Fidelia Ibekwe-SanJuan is a Professor of Information and Communication Sciences at the Jean Moulin University (JMU) in Lyon, France. Before joining JMU, she was Associate professor of Information and Communication Sciences at the University of Nancy (France). She holds a Bachelor of Arts degree in French literatures obtained from the University of Port-Harcourt, Nigeria before completing a Masters degree in French contemporary literature at the Stendhal University, Grenoble, France. She then embarked on an academic career switch to Information Studies where she obtained a PhD in Information & Communication Studies with a specialisation in Information-Documentation from the Stendhal University in Grenoble (France). Her research interests span a wide range of problems: she first worked on information processing problems drawing upon methods from computational linguistics, text analytics, information visualization and information retrieval. Recently, Fidelia has been focusing on the history and foundations of information and communication sciences, on epistemology and the history of sciences and has been comparing anglophone and francophone conceptions of information and comunication studies. She has also been studying the impact of recent technological advances (open data, big data and web 2.0) on science and on the society. Since joining ASIST in 2009, Fidelia has served the association in many capacities: as conference paper reviewer; as chair of the European chapter of the ASIST (2011-2012) and currently its assembly representative and advisor; as a member of SIG H/FIS and currently its chair-elect; and as a member of the International Relations Committee. She obtained the New leader Award for 2012-2013 and has been instrumental in the European chapter’s winning the chapter of the year award for two consecutive years (2012-2013).
When I found ASIST and attended its annual conference as a new member, I knew I had found my “scientific home”. I have been impressed by the smooth and well-oiled operating procedures put in place, the efficiency of its officers and the welcoming and stimulating atmosphere that radiates within ASIST during the annual conferences. I have found ASIST to be one of the most vibrant and inclusive scientific societies it has been my luck to know. If elected as Director-at-large, I will work with ASIST’s officers to strengthen its current international course by:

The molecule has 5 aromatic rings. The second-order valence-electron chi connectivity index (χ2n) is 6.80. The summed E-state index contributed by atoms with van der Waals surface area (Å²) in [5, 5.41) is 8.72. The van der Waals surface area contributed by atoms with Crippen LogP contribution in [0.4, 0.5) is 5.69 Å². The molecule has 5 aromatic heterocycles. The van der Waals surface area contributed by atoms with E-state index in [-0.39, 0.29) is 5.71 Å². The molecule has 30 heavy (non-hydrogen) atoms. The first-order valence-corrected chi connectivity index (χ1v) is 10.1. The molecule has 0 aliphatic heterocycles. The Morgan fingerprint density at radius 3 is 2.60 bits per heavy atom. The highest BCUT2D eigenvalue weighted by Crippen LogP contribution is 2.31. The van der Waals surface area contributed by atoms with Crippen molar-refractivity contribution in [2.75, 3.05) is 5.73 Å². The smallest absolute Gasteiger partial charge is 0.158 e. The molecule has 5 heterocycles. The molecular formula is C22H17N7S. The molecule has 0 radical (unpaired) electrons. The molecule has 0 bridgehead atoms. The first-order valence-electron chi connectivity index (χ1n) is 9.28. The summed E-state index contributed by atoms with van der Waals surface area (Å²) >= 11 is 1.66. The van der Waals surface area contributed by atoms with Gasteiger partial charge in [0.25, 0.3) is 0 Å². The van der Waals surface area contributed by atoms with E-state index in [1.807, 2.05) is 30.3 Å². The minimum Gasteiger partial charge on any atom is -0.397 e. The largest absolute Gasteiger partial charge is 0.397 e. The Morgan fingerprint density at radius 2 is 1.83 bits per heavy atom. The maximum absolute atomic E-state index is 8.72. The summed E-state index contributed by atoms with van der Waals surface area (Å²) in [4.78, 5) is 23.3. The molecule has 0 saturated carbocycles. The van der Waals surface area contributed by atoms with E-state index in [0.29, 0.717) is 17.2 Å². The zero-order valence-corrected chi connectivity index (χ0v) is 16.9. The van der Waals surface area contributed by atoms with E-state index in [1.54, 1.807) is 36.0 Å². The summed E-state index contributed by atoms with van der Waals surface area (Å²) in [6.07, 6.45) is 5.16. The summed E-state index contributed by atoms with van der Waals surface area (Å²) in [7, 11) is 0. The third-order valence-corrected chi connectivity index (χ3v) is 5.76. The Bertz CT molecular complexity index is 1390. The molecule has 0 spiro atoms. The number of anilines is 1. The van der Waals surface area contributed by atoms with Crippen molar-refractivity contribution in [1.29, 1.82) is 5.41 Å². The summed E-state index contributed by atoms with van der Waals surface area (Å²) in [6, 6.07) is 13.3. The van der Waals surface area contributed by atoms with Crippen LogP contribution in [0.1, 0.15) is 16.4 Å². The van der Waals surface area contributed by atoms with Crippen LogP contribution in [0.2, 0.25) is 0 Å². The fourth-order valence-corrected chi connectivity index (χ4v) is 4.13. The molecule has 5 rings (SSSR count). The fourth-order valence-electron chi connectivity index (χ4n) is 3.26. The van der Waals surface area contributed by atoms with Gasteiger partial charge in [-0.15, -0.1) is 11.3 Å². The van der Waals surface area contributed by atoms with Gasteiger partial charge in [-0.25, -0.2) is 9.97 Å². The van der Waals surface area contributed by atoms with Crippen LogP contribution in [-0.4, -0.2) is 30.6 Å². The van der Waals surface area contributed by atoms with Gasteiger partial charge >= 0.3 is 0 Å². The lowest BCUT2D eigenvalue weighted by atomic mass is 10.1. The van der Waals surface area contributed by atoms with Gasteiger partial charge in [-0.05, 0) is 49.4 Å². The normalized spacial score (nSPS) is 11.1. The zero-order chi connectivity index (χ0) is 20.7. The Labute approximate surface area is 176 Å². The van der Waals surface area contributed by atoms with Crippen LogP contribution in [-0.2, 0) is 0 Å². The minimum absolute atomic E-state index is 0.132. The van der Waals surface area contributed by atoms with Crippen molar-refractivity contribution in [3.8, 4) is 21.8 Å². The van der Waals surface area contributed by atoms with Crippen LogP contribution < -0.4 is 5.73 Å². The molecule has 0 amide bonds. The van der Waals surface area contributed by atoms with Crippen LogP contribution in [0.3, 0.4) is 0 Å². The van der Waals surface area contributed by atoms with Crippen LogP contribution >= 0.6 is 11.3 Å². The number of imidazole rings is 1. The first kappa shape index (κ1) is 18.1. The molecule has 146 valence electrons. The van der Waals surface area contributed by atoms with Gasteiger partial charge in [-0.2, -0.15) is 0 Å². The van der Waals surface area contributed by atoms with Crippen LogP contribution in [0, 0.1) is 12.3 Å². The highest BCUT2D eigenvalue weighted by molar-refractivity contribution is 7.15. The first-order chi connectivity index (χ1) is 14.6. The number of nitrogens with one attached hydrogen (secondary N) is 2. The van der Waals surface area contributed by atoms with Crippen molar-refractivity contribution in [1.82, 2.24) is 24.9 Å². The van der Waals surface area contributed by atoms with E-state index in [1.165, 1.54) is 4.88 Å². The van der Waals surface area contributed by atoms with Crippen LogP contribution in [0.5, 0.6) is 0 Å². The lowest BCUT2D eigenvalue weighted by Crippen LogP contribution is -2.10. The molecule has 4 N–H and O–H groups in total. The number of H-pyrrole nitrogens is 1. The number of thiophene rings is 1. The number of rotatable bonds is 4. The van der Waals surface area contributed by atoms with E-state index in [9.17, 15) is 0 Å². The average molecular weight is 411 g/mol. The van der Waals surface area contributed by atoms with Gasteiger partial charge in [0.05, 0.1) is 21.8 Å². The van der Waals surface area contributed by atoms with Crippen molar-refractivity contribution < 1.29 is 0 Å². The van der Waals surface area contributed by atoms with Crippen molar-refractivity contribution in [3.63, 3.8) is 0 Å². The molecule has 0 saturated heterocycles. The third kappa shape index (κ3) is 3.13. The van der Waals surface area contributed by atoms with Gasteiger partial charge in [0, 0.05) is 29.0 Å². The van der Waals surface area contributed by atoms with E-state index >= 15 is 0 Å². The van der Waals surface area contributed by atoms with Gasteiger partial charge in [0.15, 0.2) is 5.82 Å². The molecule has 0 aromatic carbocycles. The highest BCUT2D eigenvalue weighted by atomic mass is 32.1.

1) reaching out to members and scholars beyond ASIST’s mainstream specialties in LIS who can have insights to offer in terms of scientific experience and approach to common problems the society is facing ;
2) continuing to work within the International Relations Committee to broaden ASIST’s international status, in making ASIST known to parts of the world where it is less well known (non english speaking
europe, Africa, Asia). Towards this goal, it will be pertinent to work towards reducing costs for attending the conference as this continues to be a concern for many members;
3) helping to improve ASIST’s link with the information practitioners worldwide who are our ambassadors in the private by promoting the organisation of jointly-sponsored sessions and panels during the AM or in other scientific events where ASIST can be associated;
4) motivating younger scholars in getting involved in ASIST
5) ensuring that ASIST remains at the forefront of the societal challenges that our information-centric world brings forth.
I would be honored to serve as Director-at-large for
ASIST, share my ideas, energy, and excitement, and work together with all members on initiatives that position ASIS&T as a leader in the field.